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Krause 1

Anna Corinne Krause


Mr. Turley
English I Honors
19 May 2016
Individualism
Who would be you but who you are? (X) Marriam-Websters dictionary defines
individualism as the belief that the needs of each person are more important than the needs of
the whole society or group. Individualism has more importance than collectivism as a whole
because identity is a defining characteristic of people and identity also shapes peoples future.
Everyone within a society has their own identity and role. If [people] do not know who
[they] are, [they] cannot understand [their] purpose, [their] motivations, or [their] future.
(Graham) No one is the same for a reason. For example, humans are built up of DNA, and no
two people have the same DNA. Could there be purpose to these differences? This proves that
humans are different and are meant to be their own individuals. Humanity faces an identity crisis.
In Animal Farm, in the beginning of chapter nine on page 113, Orwell describes the animals as
feeling comfort[ed] to be reminded that, after all, they were truly their own masters and that the
work they did was for their own benefit. This shows that the animals came to believe and rely
primarily on themselves efficiently, proving that individualism is a successful concept if the
individuals have faith in themselves. People have the power to be self-defining, but do not take
advantage of it and they allow the world to be the one defining them.

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America was built on the foundation of individualism. Individualism is the idea that an
individuals life belongs to him and that he has the right to live it his own way. (Biddle) This is
the ideal that the American founders set forth and sought to establish when they drafted and
wrote the Constitution. They created a country in which the individuals rights to life, liberty,
property, and the pursuit of happiness were to be recognized and protected. Of course the
colonists may not have called the aspect of the Constitution to be individualism, but they did
understand that all freedoms came from the individual, not the government.
The other aspect to the idea of individualism or society being more important as a whole
brings up the idea of collectivism. Collectivism is the principle of giving a group priority over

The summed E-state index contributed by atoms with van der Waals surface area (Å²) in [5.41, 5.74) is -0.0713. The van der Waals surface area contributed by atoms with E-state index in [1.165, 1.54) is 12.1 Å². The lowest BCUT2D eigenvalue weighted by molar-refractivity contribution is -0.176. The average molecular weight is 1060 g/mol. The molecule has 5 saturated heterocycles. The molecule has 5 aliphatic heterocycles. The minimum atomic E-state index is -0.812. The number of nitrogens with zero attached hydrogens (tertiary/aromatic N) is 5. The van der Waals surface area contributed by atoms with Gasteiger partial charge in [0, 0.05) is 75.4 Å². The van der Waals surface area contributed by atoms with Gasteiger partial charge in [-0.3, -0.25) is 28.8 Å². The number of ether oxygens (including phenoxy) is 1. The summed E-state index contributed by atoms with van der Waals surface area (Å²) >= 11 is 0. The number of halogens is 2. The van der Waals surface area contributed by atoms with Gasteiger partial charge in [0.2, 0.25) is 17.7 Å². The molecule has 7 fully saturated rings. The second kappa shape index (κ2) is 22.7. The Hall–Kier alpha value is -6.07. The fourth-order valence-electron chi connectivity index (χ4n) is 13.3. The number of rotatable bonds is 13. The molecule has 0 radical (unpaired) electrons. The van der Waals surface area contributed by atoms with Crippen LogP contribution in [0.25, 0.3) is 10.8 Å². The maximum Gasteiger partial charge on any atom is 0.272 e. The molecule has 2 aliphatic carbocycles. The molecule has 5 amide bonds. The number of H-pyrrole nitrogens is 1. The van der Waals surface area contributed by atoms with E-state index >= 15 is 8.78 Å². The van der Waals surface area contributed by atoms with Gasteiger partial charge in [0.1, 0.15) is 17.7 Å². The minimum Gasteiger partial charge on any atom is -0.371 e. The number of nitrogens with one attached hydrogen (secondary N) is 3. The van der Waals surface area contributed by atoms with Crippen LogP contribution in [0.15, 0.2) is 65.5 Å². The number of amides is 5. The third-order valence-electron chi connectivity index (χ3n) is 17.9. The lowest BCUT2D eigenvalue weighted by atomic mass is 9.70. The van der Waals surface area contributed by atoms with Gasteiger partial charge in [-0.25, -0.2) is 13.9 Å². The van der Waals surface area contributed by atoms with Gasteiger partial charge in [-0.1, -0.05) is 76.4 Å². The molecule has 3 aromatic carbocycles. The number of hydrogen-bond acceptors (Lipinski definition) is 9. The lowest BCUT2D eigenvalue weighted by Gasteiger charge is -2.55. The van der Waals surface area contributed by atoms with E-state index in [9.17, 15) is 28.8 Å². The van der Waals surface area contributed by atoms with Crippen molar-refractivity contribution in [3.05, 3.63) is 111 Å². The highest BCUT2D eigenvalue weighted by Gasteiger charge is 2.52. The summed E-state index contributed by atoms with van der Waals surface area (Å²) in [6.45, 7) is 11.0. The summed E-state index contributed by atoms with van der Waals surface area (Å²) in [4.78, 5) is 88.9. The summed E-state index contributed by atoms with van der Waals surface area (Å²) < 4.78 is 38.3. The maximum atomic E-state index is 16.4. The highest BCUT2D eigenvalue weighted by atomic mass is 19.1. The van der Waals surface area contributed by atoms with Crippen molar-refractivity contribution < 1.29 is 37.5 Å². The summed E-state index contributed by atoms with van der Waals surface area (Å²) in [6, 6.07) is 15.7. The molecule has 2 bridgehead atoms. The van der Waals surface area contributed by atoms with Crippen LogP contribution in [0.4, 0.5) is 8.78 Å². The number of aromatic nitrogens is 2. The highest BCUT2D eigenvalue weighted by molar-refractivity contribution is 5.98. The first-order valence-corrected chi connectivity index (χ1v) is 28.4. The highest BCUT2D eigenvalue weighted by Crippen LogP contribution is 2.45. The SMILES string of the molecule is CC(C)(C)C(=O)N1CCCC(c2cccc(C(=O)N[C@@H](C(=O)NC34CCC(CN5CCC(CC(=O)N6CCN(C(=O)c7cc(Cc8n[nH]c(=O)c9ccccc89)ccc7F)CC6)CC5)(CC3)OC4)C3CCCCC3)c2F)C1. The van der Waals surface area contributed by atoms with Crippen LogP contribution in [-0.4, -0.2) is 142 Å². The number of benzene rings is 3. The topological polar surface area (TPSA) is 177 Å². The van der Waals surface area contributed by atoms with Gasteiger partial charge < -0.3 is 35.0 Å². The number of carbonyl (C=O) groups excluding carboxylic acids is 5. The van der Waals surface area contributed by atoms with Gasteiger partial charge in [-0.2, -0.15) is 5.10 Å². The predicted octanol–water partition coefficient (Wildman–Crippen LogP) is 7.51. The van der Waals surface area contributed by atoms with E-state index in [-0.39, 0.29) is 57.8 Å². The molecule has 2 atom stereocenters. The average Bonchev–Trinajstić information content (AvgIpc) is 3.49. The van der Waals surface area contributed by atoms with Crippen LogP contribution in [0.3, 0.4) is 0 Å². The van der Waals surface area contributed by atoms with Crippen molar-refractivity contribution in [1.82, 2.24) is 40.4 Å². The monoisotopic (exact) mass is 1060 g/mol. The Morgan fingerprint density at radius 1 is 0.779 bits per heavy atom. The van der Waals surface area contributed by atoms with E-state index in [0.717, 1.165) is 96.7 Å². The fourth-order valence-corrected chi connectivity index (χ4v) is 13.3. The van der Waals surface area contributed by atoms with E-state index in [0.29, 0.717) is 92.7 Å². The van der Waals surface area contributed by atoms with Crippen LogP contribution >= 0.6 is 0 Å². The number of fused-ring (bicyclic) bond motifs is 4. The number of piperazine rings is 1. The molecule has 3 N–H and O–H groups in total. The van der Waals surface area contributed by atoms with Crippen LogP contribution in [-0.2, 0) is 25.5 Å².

each individual in it. Those that are on this side of the argument will argue that people are
products of their culture, that ones outlook on life is very much dominated by the views of those
around them. They would also argue that by self-analyzing how much one gained knowledge
from others, numbers are very high. Although these arguments are intriguing, collectivism does
not match up to the idea of individualism in the big picture.
Individualism has more importance than collectivism as whole because identity is a defining
characteristic of people and identity also shapes peoples future. Collectivism sees the group as
the important element, and the individuals are just members of the group. Individualism
demonstrates the idea that each individual is acting on their own, making their own choices, and
to the extent in which they interact with this group, its as individuals. There should be a greater
shift to individualism because when the earth is looked at, the world is seen as people brought
together, separate distinct individuals making up one big world.

Krause 3
X, Malcolm. "Quotes About Individualism." (262 Quotes). Good Reads, n.d. Web. 25 May 2016.
<http://www.goodreads.com/quotes/tag/individualism>.
"Individualism." Merriam-Webster. Merriam-Webster, n.d. Web. 25 May 2016.
<http://www.merriam-webster.com/dictionary/individualism>.
Biddle, Craig. "Individualism vs. Collectivism: Our Future, Our Choice - The Objective
Standard." The Objective Standard. The Objective Standard, n.d. Web. 25 May 2016.
<https://www.theobjectivestandard.com/issues/2012-spring/individualism-collectivism/>.
Graham, Stedman. "Your Identity Matters." The Huffington Post. TheHuffingtonPost.com, n.d.
Web. 25 May 2016. <http://www.huffingtonpost.com/stedman-graham/selfidentity_b_3790845.html>.
Orwell, George, George Orwell, and George Orwell. Animal Farm ; 1984. Page 113. Orlando:
Harcourt, 2003. Print.